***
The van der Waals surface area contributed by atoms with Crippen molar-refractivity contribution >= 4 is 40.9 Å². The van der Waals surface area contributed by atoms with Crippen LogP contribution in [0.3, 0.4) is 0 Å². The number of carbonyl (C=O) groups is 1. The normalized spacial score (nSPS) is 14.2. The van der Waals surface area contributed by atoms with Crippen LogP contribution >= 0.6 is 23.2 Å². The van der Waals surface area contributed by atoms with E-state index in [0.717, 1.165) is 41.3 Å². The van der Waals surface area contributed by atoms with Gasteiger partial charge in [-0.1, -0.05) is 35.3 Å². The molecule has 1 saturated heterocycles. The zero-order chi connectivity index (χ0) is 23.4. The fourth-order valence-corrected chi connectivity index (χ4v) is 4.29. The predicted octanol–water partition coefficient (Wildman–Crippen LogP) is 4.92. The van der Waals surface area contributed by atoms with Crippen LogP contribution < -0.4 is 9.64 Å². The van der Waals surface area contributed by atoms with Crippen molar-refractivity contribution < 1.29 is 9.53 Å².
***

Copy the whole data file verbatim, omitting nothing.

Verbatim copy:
The van der Waals surface area contributed by atoms with Crippen molar-refractivity contribution >= 4 is 40.9 Å². The van der Waals surface area contributed by atoms with Crippen LogP contribution in [0.3, 0.4) is 0 Å². The number of carbonyl (C=O) groups is 1. The normalized spacial score (nSPS) is 14.2. The van der Waals surface area contributed by atoms with Crippen LogP contribution >= 0.6 is 23.2 Å². The van der Waals surface area contributed by atoms with E-state index in [0.717, 1.165) is 41.3 Å². The van der Waals surface area contributed by atoms with Gasteiger partial charge in [-0.1, -0.05) is 35.3 Å². The molecule has 1 saturated heterocycles. The zero-order chi connectivity index (χ0) is 23.4. The fourth-order valence-corrected chi connectivity index (χ4v) is 4.29. The predicted octanol–water partition coefficient (Wildman–Crippen LogP) is 4.92. The van der Waals surface area contributed by atoms with Crippen LogP contribution < -0.4 is 9.64 Å². The van der Waals surface area contributed by atoms with Crippen molar-refractivity contribution < 1.29 is 9.53 Å².